A HABITUAL LIFE SUPPORT SYSTEM:
THE ECONOMIC CONDITIONS OF THE
AMERICAN COMIC BOOK INDUSTRY
A THESIS SUBMITTED TO THE FACULTY OF
THE SEQUENTIAL ART DEPARTMENT
IN PARTIAL FULFILLMENT OF THE REQUIREMENTS FOR
THE DEGREE OF MASTER OF FINE ARTS FROM
THE SAVANNAH COLLEGE OF ART AND DESIGN
BENJAMIN JONES COHEN
Comic books are not born from artistic or literary initiative, but are the product of American economic enterprise. Ironically, the comic book remains indefinitely on life support due to economics. The frail economic condition of the comic book is directly a result of poor choices made by the American comics industry. These choices included focusing the comics market on one demographic group, failing to retain a satisfied talent pool, utilizing too few practical methods for product exposure.
COMIC BOOKS EQUAL KIDS' BOOKS
Internationally, especially in France, Belgium and Japan, comic books have grown from an imported medium for kids to a diversely consumed and admired medium for all ages. The content and craftsmanship of comic books have no boundaries in these cultures. However, in the American "collective consciousness" the comic book is primarily considered a childish medium. The American public has historically seen any divergence in comics from material appropriate for children as bad form. Obligingly responding to cultural pressures, the vast majority of comic books printed in the U.S. have been intended for kids under eighteen. The comic book industry thus has failed to compete for the American adults' arts and entertainment dollar.
In 1934, Eastern Color (later All-American) published Famous Funnies, the brainchild of publisher M. C. Gaines, bringing the first economic success to the comic book (Sabin 35). As its title suggests, it was a collection of already popular newspaper comic strips. The post-Victorian sentiment in America was reevaluating children and seeing them for the first time as other than little adults (Nyberg 6-7). Children were understood to have "developing psyches" that needed to be nurtured (Nyberg 47). Children were drawn to the comic strips in their father's newspapers, as was the entire family (Nyberg 47). Comic books born during the Great Depression were subject to the realities of the time. Their success was built on the affordability and availability of this escapist medium. Depression era sales figures for Famous Funnies showed a large market among children for the ten-cent comics magazines (Sabin 35). Comic book publishers began right off the bat to make material more focused on a youth market. By 1935 comic books were so successful that they inspired publisher, National Alliance, to hire freelance and in-house cartoonists who created original comics to compete with Gaines (Sabin 35). All-American and National Alliance joined to form National Periodicals (later DC) and Gaines quit to form Education Comics (EC) (von Bernewitz 10).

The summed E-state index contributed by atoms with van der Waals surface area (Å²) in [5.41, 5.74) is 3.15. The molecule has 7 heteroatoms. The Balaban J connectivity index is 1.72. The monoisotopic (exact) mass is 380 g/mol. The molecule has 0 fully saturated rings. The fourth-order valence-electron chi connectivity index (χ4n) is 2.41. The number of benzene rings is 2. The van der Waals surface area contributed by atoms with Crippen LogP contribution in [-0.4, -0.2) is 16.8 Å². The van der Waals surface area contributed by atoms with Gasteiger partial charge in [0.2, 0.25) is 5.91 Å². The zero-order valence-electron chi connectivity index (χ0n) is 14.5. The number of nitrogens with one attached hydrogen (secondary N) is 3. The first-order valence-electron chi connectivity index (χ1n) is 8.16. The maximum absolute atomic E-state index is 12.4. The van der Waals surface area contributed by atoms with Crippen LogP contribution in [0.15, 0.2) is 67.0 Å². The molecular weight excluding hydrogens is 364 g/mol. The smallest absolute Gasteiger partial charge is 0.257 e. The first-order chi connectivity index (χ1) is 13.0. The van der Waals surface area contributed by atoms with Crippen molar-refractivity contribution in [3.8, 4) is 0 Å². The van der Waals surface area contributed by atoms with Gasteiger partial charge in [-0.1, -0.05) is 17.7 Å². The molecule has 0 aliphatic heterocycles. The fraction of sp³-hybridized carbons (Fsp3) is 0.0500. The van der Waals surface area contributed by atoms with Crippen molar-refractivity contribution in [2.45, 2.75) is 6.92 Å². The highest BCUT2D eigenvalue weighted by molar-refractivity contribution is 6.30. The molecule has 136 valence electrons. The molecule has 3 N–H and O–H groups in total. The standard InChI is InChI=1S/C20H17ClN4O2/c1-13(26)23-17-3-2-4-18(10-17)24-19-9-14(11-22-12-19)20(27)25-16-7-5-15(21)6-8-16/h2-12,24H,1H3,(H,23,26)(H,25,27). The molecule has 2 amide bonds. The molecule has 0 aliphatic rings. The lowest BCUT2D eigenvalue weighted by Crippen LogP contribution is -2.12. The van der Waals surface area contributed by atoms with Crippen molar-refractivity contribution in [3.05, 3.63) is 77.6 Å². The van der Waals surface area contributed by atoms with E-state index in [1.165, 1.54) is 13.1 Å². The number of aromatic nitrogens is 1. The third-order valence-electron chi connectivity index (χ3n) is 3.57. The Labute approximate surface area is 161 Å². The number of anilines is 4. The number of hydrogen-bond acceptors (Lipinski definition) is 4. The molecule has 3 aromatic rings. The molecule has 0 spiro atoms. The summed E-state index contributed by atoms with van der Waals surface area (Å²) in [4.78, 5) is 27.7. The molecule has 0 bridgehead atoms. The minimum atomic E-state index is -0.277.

While humorous comic books were the mainstay of the early industry, two American Jews were to change that in 1938 (Sabin 57). Joe Shuster and Jerry Siegel created the new genre of superhero comics when National Periodical's Action Comics featured their alien/immigrant hero, "Superman." National's domination of the market continued with the 1939 publishing of Detective Comics No. 27 featuring the first "Batman" appearance and the 1940 first appearance of "Wonder Woman" in All Star Comics (Sabin 61-2, 86). National filed lawsuits based on accusations of plagiarism against comic book publishing houses Fawcett (1941), Timely (1941), Vital (1943) and Paget (1948) due to their publishing of superhero comic books (Sabin 62,66, 79). Despite National's semi-successful lawsuits, superhero comics soon permeated the industry (Sabin 62,66, 79). Comic books began to sell in greater numbers than they ever had or, in fact, would for the remainder of the millennium (57-62 Sabin). At Timely Periodicals (later Marvel) under publisher Martin Goodman, editor/writer Joe Simonson, illustrator Jack Kirby and eventually editor/writer Stan Lee produced superhero comic books that focused directly on the war effort with characters such as, "Captain America." Along with other superhero comic book companies, Timely sold well to military personnel through the entire World War II campaign. The children's market was the driving factor, but an adult market also began to take hold (Sabin 66).